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The European Super League lasted less than a week after a mass uprising of outrage from fans & politicians.

Such was the strength of reaction, that it begs the question why fans hadn’t been consulted before, and worse still, if they had, why those opinions had been ignored.

Either way it seems pretty clear there had been a total absence of proposition testing. (I’ll leave the rest of the football debate to football fans.)

So for anyone else looking to launch a new proposition, here are five easy ways to test it before you push the launch button:


Have a conversation!

It might sound daft, but the Super League example is a great illustration of what happens when you don’t have those conversations (or not listening to them when you did). Communicate! But not after the event, and ask rather than tell! OK, but how?

The subjunctive is a useful tool in language. “If a business were to launch a product like this, what would you think?”

Would you buy it? How much would you be willing to pay? Why wouldn’t you buy it? What might you think of a brand which did want to launch a product like this?

You might want to pull together a closed group of highly engaged customers with whom you share a bond of trust, a trust of intent. Trust, after all, is that most important currency. Future revenues come from trust.

When we launched we spoke to audience members, executives and journalists – no idea was off limits, and yet no-one got bashed for having an idea which turned out to be a bad one.

We had a foundation of trust that all parties wanted our online project to be successful, and we understood what success meant to all of them too, crucially.


Social Media post

It’s a bit like 1., but on a particular platform. Social media is about having a dialogue with your user / customer / fan base, so why not use those platforms for what they’re intended?

People like to be asked for advice or to be involved in something. You don’t have to say explicitly even what your business is planning. But you can ask questions or invite discussions on topics which are thematically close to the project, and treat your customers like grown-ups.

You don’t even have to use your existing brand’s account. Set up a new account for a new brand which is aiming to do what you’d like to test, and see what the reaction is.

If it flies, you know there could be legs in your proposition, if not, thank everyone for their interest and shut the account down. You could argue there’s a deceit involved – it’s the same level of deceit as a mystery shopper test or a fire drill, I guess.


Run a simple survey

If you don’t want to engage a market research company to run a survey you can do it yourself, either with a tool like Survey Monkey or using polling tools within social media platforms.

You can spend a couple of quid, or bucks, with a paid post to recruit the audience you’re interested in targeting.

If you’re not an experienced market researcher, one thing to note is to be careful about how you word your questions. Keep them open, but keep your answer options unambiguous, and don’t lead your respondents to a particular answer. Beware of response bias [more on that in the link].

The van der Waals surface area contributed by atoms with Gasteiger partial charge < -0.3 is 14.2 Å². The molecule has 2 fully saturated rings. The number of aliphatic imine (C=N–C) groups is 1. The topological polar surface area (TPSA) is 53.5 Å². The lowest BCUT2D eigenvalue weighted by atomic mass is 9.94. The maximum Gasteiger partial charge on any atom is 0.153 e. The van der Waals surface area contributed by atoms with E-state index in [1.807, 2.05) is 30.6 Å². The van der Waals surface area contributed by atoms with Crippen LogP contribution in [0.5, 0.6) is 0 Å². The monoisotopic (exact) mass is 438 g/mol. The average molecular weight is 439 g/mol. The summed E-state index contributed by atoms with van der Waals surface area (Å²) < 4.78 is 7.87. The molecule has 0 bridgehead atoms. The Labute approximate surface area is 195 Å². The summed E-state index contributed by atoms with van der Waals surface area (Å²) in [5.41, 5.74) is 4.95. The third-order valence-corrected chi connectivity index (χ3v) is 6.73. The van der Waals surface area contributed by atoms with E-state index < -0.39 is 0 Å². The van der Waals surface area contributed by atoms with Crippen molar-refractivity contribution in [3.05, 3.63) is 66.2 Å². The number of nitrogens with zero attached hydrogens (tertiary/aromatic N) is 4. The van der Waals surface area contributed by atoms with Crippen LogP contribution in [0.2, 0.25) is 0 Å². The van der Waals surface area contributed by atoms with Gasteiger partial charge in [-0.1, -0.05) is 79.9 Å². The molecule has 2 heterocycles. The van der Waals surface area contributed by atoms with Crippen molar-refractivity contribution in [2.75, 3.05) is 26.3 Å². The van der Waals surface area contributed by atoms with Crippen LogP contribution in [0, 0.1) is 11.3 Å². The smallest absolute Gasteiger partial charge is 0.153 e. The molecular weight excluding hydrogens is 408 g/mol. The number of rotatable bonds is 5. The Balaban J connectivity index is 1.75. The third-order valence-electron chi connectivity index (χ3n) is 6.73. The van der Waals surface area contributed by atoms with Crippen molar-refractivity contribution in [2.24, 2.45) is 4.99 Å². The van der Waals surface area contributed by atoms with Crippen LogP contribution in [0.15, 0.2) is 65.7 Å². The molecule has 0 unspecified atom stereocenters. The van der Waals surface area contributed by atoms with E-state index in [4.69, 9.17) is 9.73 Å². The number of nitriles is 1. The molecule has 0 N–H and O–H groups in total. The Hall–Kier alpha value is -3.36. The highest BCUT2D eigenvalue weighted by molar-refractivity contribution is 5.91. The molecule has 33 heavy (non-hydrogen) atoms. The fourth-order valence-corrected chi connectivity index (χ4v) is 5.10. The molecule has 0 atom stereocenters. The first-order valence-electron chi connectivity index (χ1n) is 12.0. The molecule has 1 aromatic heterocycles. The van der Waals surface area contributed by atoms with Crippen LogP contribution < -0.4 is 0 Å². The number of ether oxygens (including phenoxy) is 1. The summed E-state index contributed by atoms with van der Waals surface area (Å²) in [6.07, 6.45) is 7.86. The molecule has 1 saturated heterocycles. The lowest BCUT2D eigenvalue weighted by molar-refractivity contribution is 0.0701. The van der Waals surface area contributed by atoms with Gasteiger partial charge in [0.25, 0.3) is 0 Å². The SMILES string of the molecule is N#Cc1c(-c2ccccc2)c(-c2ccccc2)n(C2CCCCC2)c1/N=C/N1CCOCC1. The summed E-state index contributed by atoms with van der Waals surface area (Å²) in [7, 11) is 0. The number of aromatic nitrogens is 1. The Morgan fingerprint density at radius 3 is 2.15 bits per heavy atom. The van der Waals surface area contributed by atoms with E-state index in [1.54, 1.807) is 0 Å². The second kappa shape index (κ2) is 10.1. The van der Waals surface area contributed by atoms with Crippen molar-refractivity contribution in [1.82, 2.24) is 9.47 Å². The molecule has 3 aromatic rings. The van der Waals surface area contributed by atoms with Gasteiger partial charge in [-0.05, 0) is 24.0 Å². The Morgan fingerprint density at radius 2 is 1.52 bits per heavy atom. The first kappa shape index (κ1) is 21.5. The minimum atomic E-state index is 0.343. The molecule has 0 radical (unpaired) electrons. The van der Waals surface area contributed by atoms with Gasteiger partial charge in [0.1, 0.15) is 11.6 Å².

Paper pilot

If you can see people face to face, then a paper pilot is a great way to bring a proposition to life. That doesn’t mean you need to be an expert in origami to fashion your future product out of a sheet of meticulously folded A4. What you can do, though, is create a mock up of a digital touchpoint with which a customer might engage to buy or use your product.

Sit them down, put the sheet in front of them with an introduction along the lines of “imagine this is a site for a new product:”

“Talk me through the product it represents.”

“You just landed on the site, or a link to the site popped up in an email – talk me through what you’d do next.”

Watch AND listen. Yep, both – hard. Resist the temptation to jump in, offer an explanation, or to lead the conversation on, beyond these initial questions. After all, you wouldn’t be there if your respondent had landed on that site in real life! Watch for reactions too – our faces and body say a lot on their own.

It’s a tool I’ve used many times in the launch of websites, but it can be used to test a proposition via an abstraction of that proposition.


Build a one page site

When you’re a little further down the line with your investigations, and you’ve perhaps tested a few ideas already, you can put up a real site. Just a single front page would do, with a button to find out more.

At the most basic level, you can track the visits and time spent on the page. You could track the scrolling actions from each visit – how far do they get down the page? You can also easily measure how many times people have taken the action to find out more.

A site like this is a high level prototype of sorts, and it could be developed much further to include more functionality as you develop the idea, but it’s easy to start with a single page.

None of these ideas for proposition testing need take long. They all require some thought – and it’s important to keep everything simple. Chuck too many variables into the mix, and the answers which emerge won’t be as clear as you might like.

But proposition testing is a small investment of time and effort up front which could save you a whole load of pain and loss of trust later on.

And if assembling the 12 biggest clubs in European football and leaking the launch of a new Super League in international media was, in fact, a proposition test, yours doesn’t have to be an own goal.

Julian March


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